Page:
During happy hour, which runs during sunset at the pool, I decided to head in to watch from my balcony. Although happy hour is technically only valid at the pool deck, the staff rung through my sangria as buy one get one free. Ace!
For dinner, I visited the Japanese restaurant on the sixth floor of the main building. I’ve never been to a Japanese steakhouse, so it was quite the experience for me. The food was fresh and fragrant. I had the tuna tartar. The prices were outrageous- the same as in London- it was such a special night, after the sunset, that I didn’t mind at all.
Exhausted from all my travels (and the sangria couldn’t have helped much), I headed back to my room for a soak in the tub. My room faced one of the main hotel restaurants, the only one that’s not in the main building. There is live music on Saturday nights, so it was quite loud well into the night. I was so taken with the sound of the ocean, so relaxed from my bath and so full of sangria and Japanese that I had no trouble falling off to sleep, though.
The next morning, I was up around 6am- still on yoga retreat schedule- which gave me some time to take photos of the hotel’s shared spaces without many other people interfering. You’d be surprised how busy it was even at the early hour, though. There are a lot of surfers who were up early to shred some gnar. (Can I get away with the lingo?) I sipped a cup of coffee, watched the sun rise, took a wander around the grounds and then went down to the pool for an early morning dip.
The hotel offers a variety of complimentary activities, which is probably a good thing, as it is so remote, and even on the main road, there are just a bunch of warungs and shops. Some of the activities include basket weaving, Balinese dance and my personal favourite, yoga. I went to the wedding chapel for Sunday morning yoga. This was my view.
The class was a great way to work out before a day in a sunchair, followed by a 20-hour flight back to London. And the hotel was fantastic, being super flexible about my check out time to accommodate my super late evening flight. More time in the sun at the pool for me!
Before yoga, I ordered room service- again, at incredible expense compared to what I’d been spending. With this view, though, who can blame me?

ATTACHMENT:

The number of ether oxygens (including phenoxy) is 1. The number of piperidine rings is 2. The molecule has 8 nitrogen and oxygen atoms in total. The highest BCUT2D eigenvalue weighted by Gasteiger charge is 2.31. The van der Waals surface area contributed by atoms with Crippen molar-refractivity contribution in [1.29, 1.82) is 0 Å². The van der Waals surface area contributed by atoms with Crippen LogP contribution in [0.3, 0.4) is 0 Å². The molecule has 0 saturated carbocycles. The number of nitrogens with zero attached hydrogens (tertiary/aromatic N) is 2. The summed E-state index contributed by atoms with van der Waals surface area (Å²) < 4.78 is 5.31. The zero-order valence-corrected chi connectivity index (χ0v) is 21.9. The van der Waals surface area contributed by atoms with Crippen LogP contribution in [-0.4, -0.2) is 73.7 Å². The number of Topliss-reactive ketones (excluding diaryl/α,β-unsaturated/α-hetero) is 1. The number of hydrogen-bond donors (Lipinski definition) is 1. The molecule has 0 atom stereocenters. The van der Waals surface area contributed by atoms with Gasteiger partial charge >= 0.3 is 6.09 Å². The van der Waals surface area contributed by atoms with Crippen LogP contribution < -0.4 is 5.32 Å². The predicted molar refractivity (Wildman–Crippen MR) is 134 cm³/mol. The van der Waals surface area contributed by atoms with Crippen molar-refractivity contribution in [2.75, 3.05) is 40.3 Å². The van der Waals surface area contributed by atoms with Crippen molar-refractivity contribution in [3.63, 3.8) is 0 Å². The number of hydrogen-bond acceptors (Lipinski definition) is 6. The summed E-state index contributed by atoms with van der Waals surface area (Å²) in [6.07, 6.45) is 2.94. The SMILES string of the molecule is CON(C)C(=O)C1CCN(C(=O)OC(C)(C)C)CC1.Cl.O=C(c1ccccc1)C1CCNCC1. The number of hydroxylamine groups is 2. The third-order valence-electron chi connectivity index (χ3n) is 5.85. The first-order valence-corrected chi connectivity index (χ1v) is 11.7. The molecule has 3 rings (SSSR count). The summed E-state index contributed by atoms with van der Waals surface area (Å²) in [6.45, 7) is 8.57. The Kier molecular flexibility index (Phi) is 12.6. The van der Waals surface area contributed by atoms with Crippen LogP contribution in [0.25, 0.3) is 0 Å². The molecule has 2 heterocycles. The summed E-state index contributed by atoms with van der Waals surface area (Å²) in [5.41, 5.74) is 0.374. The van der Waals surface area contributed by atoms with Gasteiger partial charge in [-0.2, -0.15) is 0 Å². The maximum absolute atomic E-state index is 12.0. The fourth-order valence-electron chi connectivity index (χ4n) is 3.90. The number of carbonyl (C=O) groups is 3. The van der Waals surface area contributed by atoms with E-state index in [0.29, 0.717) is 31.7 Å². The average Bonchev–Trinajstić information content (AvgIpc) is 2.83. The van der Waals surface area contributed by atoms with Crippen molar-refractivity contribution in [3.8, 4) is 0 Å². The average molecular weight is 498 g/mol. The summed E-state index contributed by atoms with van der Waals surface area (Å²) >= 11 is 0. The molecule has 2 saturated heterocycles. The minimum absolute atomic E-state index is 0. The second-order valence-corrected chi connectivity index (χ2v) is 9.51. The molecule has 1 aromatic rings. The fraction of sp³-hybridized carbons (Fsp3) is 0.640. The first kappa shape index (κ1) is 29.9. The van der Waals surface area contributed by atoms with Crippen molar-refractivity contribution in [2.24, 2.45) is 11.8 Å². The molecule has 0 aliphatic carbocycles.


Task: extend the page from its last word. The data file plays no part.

The food was phenomenal. Although I’d gotten used to fried rice, or yogurt and granola at the retreat, for breakfast, it being my favourite meal of the day (as anyone who has read a hotel review I’ve written before can attest), I take it pretty seriously. This didn’t disappoint. Scrambled eggs with tomatoes and french toast with caramel sauce, topped off with mango juice. Seriously. Delish.
Full of breakfast, I crammed myself into a bikini to take in my last bit of sun and views of the Indian Ocean. And got in a few photos, thanks to the kind staff at the hotel!
Right before check out, I headed up to the 360 Restaurant for my last (and fanciest) gado gado, for old time’s sake. (If you’ve read more about my travels, you’ll know this is a dish I lived on, being a pescatarian, throughout my travels in Bali.)
Check out was also a bit of a hassle; and my eyes watered when I got the final bill. It isn’t that the hotel is so expensive in definite terms; juice, two glasses of sangria, dinner, breakfast and lunch amounted to about $85, which compared to a retreat of this calibre in the US or UK is ridiculously cheap. However, I was paying 4-10 times what I’d pay in any of the towns I visited- including Seminyak, which is notoriously expensive. So if you’re going to stay here for a while, beware! You can’t get out without a taxi and staying in will cost you.
It doesn’t matter though. The views, the comfort, the experience. It is all worth it, and not something I’ll forget anytime soon.
A special thank you to the staff, who were so incredible, during my stay. And a huge thanks to Luxe Nomad for making my stay possible.